So I tried it.

And I was highly impressed. The story was lacking but the art was beautiful and the aspirations for the game were clearly high. The score is orchestrated and the dialogue is all in rhyme. All of the game’s poetry is not as great as it could be, but it is easy for a child to understand and I think that may have been the intention on the writer’s part.

What to Expect

If you were like me and had few desires to try the game out, I would suggest taking a look through the screen capture gallery below. There are plenty of reasons to give it a go and I think just looking at what kind of stuff can come out of the story may surprise even the most wary of players.

The battle system is probably the only thing that can be credited to the old school RPGs that the developers were referencing when the game was released. Turn order and status buffs play integral roles in this game. You are only allowed two party members out at a time but there are many to choose from with many different abilities to turn the tide of battle.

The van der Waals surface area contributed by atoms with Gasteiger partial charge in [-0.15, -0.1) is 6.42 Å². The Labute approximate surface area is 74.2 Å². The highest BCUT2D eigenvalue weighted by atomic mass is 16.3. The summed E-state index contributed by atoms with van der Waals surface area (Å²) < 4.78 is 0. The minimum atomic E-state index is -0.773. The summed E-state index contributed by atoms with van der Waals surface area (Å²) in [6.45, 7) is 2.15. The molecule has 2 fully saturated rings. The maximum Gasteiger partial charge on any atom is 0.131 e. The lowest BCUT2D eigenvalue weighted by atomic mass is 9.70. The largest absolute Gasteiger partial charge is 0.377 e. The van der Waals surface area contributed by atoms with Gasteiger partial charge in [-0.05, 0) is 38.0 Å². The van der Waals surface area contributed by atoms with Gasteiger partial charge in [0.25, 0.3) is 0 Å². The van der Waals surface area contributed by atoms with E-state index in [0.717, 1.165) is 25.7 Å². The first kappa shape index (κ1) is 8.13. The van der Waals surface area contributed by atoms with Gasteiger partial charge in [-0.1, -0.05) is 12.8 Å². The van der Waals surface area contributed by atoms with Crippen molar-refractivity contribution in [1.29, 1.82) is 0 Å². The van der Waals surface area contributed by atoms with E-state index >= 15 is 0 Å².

There is treasure abound: from permanent stat increases to elixirs that help in battle. Movement out of battle is easy to get the hang of and many of the puzzles in the game are based on quick reflexes. The main character, Aurora, can fly and her little friend can be moved around with the other aspect of control (the mouse, in my case). This tear-dropped companion is actually a huge help both in and out of battle. It is the only means of phasing through enemies, opening node-boxes and collecting dust and treasure in blocked off areas. In battle, it is the means to collect hp and mp orbs and helps with slowing opponents and healing characters.

Clichés for Success

Nearly everything about this game is cliché. Thankfully that does not take away from how fun it is. The story is of a princess battling her way to her throne (this time with a sword instead of through wits) and her companions are all different and serve particularly different purposes, conveniently. There is one twist in the game and it serves as character development for the main character. Don’t expect a broad and compelling story or characters that are beyond the scope of Jungian archetypes and this might become one of your favourite games.

- Katie Hanson